Yet, OHRP accepted Harvard’s vague promises without reservation: “HSPH has been planning, in cooperation with colleagues in China, to conduct real-time consent monitoring of the two projects that Dr. Xu plans to resume when OHRP’s investigation is complete.”
OHRP’s letter of determination has done nothing to quell the controversy, or to deter investigators affiliated with influential academic institutions from disregarding human rights on an international scale.
Government agencies who award licenses to institutions conducting human research should not turn a blind eye to gross human rights violations in underdeveloped countries by institutions it licenses.
Following the OHRP letter, Harvard claimed in its newsletter (May 2003) that a “thorough fact-finding” inquiry could not substantiate the allegations. See: http://ohrp.osophs.dhhs.gov/detrm_letrs/YR03/may03b.pdf
This claim led China Daily’s senior reporters, Xiong Lei and Wen Chihua, to conduct their own independent fact-finding investigation. They interviewed the farmers in Anhui and a local medic who had been ordered to produce a list of asthmatic villagers and their families. Zhang Da’niu who suffers from asthma, was among those villagers who went for what he thought was a “free check up” when summoned for “epidemic prevention control.”
But instead of medical care, Zhang says he was doused with a “fog-like” agent in a spray can that nearly killed him: “Half way into the process…he became out of breath and then lost consciousness.”
Zhang and his wife claim the doctors provided no medical treatment beyond initial emergency care, even though he was very ill. One doctor promised to send medicine but it never came. Zhou told China Daily, “He did not ask for our address and I assumed he should know through the official who called us in for the check-up.”
Furthermore, Zhang Funian (the medic) confirms what the villagers claim: “We were told to notify villagers with asthmatic symptoms to have a physical check-up in town. We were told the check-up would benefit them, and free medical treatment would be offered.”
The medic also confirms that to his knowledge, “none of the farmers was told of the procedures and results of the ‘check-up,’ or saw a copy of any informed consent forms.” They claim no one explained the purpose or use of the blood samples taken from family members.
Asthma is one of more than a dozen genetic projects drawing the Harvard research team to sample Chinese farmers’ blood for genetic screening to find hereditary links to diseases ranging from asthma to hypertension, obesity, diabetes, schizophrenia and osteoporosis, as well as reproductive outcomes from exposure to petrochemicals, lead, and organophosphate pesticide.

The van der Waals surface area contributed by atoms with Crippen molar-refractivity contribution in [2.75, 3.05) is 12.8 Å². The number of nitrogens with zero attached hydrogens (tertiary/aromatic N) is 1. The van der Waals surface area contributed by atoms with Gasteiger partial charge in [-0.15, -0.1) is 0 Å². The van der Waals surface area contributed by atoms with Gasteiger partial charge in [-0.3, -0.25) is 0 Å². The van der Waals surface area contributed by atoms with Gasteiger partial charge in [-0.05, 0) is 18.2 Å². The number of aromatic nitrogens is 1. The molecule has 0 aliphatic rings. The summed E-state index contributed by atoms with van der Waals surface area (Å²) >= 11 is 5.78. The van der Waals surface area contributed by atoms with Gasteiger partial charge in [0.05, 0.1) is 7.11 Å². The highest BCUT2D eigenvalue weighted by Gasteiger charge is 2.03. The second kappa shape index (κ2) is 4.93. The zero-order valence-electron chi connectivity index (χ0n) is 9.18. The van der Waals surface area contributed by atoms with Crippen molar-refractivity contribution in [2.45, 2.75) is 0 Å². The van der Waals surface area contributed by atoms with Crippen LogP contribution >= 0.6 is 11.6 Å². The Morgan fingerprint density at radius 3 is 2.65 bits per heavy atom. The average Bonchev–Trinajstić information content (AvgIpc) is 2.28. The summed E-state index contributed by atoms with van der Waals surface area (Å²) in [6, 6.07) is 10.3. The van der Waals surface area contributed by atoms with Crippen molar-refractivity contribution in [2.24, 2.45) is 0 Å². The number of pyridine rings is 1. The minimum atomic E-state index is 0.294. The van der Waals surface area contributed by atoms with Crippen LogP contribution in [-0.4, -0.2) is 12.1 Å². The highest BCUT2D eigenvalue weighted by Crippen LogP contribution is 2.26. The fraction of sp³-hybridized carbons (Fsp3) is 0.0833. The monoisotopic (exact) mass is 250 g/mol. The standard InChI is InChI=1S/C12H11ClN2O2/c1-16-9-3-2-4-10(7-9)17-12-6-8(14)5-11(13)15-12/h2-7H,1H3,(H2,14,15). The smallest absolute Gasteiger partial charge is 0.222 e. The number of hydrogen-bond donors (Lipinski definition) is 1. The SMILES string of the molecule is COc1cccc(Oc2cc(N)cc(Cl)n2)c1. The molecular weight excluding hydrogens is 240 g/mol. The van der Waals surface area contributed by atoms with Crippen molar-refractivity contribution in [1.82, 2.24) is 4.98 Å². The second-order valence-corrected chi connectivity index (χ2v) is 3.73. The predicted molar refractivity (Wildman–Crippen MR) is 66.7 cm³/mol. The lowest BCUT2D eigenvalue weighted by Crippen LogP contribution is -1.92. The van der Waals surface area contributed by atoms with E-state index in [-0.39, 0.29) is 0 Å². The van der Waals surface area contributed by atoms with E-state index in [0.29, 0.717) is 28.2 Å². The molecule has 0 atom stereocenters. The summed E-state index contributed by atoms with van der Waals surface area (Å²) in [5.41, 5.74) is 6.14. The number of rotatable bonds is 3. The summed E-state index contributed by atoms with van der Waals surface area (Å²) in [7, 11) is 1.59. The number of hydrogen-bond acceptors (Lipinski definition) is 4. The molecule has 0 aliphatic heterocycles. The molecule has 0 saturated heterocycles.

China Daily cites published articles by the primary investigator, Xu Xiping and colleague, Scot T. Weiss, published in The Journal of Respiratory and Critical Care Medicine (JRCCM) that state they had “conducted a large genetic epidemiologic study in Anqing, China, to examine the contributions of environmental and genetic factors to asthma.” The survey, they state, “was conducted between July 1, 1994 and January 26, 1998.”
But OHRP noted inconsistencies regarding the date when the asthma experiment began and the date it was approved by a Harvard-affiliated IRB. China Daily lays out detailed documented inconsistencies. In 2003, three years after publications, Xu and Weiss posted “corrections”
in JRCCM “for a total of seven scientific research articles” stating that “their respiratory research in China began in February 1995 with approval from a local IRB.”
However, press releases (1995) by Millenium Pharmaceuticals, which sponsored the asthma tests, and the Harvard School of Public Health imply that the tests were well under way in 1995.
And in a Dec. 1999 letter addressed to Dr. Greg Koski, Xu states that his institute submitted a Human Subjects application through the B&WH Human Research Committee to conduct the formal study in October 1994, and “this was finally approved in September 1995,” so “the formal collaborative study began in October 1995.”
(Dr. Koski was at the time director of Human Research Affairs at Partners Health Care System, which owns and operates the Harvard-affiliated B&WH and Massachusetts General Hospital).
As China Daily notes: “Whatever the explanations, what went on didn’t accord with the facts nor was it consistent with the ethical principles the Harvard institutions commit themselves to observing.”
The Harvard Chinese genetic experiments have been the subject of critical reports in the US and international press. The problem for uneducated, powerless peasants living in rural China, are confounded by a totalitarian regime whose elite scientists “have been so eager to seek international co-research projects accompanied with funds that they’ve ignored the ethical issues involved, especially the issues concerning the protection of the rights of the farmers who are the subjects of the projects.”
There was a saying during the Communist era that applies to the human research enterprise: “The difference between Capitalism and Communism is that in Capitalist countries man exploits man and in Communist countries it is the exact opposite.”
Because we, of The Alliance for Human Research Protection, recognize that human nature is what it is, and powerful members of the elite will always seek ways to exploit the vulnerable among us, the civilized world needs the force of law to ensure that the human rights enshrined in The Nuremberg Code are enforced.
“The voluntary consent of the human subject is absolutely essential.”
A farming family’s recollection
For a compilation of national and international press coverage and links to federal letters of findings visit the AHRP website at: www.ahrp.org
The complete 9 page China Daily article is posted at: